LS: And who are these other iconoclasts?
DL: Chuck – or rather Charles M. Young, as he prefers to be known in print – is a marvelous writer, one of the best wordsmiths I know. He authored that piece on Diogenes and the cynics you liked so much. He wrote for Rolling Stone for years. An exemplar of Gonzo journalism, he lived with the Eagles on the road, has interviewed Mick Jagger and Keith Richards and has a wicked case of tinnitus as a legacy of that beat. He’s written on political issues, interviewing Noam Chomsky and the late Howard Zinn and now covers the cultural beat for TCBH – plus anything else he wants to write about. Chuck views his role this way: “You guys pitch the fast balls. I’m going to be throwing curves.”
John Grant studied journalism at Temple University and is also a gutsy reporter, photographer and film-maker who has gotten himself deported from Honduras and who traveled through war-torn Iraq on a film project, unembedded and with no handler for protection. John returned from the Vietnam War totally against the war and has been an active member of Veterans for Peace (which, incidentally, includes members hailing back to World War II). President of its Philadelphia chapter for eleven years, he now covers the war and peace beat for us.
Linn Washington is courageous investigative reporter and a leading African-American journalist in Philadelphia who has taken on an epidemic of police brutality and judicial corruption. He writes a column for the Philadelphia Tribune, the oldest African-American paper in the country and teaches journalism at Temple. He also studied law at Yale. Linn covers law, the courts and race issues at TCBH.
We each commit to contributing one article a week to TCBH, which is a challenge, but so far, it’s a good one. The four of us combined makes for an awful lot of testosterone, I admit and we wish we had a fifth person, preferably a woman, finally, to cover the environmental beat.
What’s the business model for “This Can’t Be Happening”?
DL: My fantasy is that it will one day support us at least to the extent that I could go out and be a reporter and break news for the site. We are hoping for donations: TCBH has been bringing in about $3,000 a year for the last three years; multiplied by 4 that could be $12,000, although $30,000 would certainly allow us to do more. If readership increased four times, we’d have 60,000 readers and that could, perhaps, enable us reach out to selected advertisers too, who wouldn’t control us and who would be interested in an educated audience without a fixed geographic base, say for example a publisher of left-wing bumper stickers and T-shirts. A mix of advertising and donations is plausible.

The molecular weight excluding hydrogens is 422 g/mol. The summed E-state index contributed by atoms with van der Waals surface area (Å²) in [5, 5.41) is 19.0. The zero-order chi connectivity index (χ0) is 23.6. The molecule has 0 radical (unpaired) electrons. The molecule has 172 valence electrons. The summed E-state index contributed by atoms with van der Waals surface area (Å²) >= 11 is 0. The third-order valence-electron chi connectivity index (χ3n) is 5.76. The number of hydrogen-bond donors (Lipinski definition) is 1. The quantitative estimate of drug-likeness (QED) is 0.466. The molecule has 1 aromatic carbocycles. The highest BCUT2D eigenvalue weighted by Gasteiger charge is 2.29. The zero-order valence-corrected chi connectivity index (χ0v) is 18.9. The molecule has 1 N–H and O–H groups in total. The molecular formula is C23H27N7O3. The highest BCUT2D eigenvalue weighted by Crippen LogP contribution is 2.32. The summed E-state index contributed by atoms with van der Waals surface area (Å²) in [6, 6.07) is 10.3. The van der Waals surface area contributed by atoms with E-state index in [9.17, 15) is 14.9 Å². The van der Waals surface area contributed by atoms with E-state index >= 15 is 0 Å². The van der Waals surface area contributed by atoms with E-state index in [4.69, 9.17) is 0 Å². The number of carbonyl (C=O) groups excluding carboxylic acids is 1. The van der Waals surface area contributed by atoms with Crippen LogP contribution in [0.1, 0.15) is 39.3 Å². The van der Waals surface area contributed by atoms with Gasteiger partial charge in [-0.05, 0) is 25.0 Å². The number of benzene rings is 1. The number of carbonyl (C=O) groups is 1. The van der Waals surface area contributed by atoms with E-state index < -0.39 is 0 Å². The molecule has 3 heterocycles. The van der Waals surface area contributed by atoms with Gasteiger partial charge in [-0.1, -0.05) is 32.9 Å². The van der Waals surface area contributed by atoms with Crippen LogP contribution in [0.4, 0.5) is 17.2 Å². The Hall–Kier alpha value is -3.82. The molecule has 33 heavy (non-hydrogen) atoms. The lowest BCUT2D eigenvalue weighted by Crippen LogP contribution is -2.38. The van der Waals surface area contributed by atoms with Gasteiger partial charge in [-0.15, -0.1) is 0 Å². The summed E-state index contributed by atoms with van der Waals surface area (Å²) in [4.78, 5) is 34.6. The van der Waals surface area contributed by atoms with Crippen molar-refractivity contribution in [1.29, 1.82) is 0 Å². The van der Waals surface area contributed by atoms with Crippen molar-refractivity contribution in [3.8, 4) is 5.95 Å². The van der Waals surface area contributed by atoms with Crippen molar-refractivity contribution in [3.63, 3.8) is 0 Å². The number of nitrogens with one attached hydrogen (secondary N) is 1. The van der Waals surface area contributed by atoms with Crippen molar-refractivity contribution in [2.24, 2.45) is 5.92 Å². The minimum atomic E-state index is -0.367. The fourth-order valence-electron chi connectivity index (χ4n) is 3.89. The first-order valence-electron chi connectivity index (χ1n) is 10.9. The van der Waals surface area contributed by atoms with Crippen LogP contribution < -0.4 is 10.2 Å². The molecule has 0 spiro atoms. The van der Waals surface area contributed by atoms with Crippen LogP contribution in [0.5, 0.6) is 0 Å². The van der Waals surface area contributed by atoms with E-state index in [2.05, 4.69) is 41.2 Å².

The site’s unique feature is that there is no filter between the news collectors/writers and the readers. In my ideal world, each person who reads TCBH would give us $5 a year. Wouldn’t that be terrific, to know you helped pay for one great story a year? I’d prefer all $5 donations to $50s and $100s.
What I don’t think most people realize is that while there are a lot of organizations that provide access to alternative information on the web, most of it is commentary, or articles from commercial news organizations outside the US. That’s fine, but what’s missing is actual independent reporting, which is expensive. With magazines folding, newspapers no longer really providing real independent news and television news a joke, we need a new model for free and independent reporting. That’s what we’re hoping to provide, but to do it, we’re going to need a reader base that is willing to pony up money to support it. Not a lot of money. Just a little, but everyone has to do it. We need a new reader ethos of paying for what you value.
What if all the serious independent news web sites got together and suggested that all their readers give $5 a year to the web sites they read, instead of the $20-30 donation or subscription you used to give to just one magazine? The typical person probably regularly goes to maybe six, or at most 10 web sites each day for information. That would be $30-50 a year in contributions to keep the free flow of information going.
We’d be flying with $75,000/year: even $15,000 per person would allow us to pursue important breaking stories – many of which nobody else is reporting on. At that rate I could afford to devote a third of my time to TCBH since that’s about a third of what I need to contribute annually to my family budget.
We’ve got almost no overhead. I – like David Swanson with his WarIsACrime.org site – use the progressive server mayfirst.org for $100/year. It was founded by Alfredo Lopez, once a Young Lord (a bunch of those guys ended up in journalism). Alfredo is a tech wizard and his lefty server organization is completely affordable: they built our site for $400.
So what sites do you read, regularly?
DL: In no particular order: Truthout, of course, Buzzflash, OpEdNews, Public Record, Common Dreams, CounterPunch, Raw Story, Smirking Chimp, AfterDowningStreet and a couple of foreign papers … Of course there are others I look at from time to time, but those are my daily essentials.
Coda: Dave Lindorff wore a “STOP the Death Penalty” T-shirt during our talk in a coffee house in Philadelphia’s conservative and up-scale Main Line suburbs. As we crossed Lancaster Avenue, a silver Hummer turned left around us, its driver shouting, “NO DEATH PENALTY?? YOU SCHMUCK!!!” Lindorff’s instant retort is unprintable.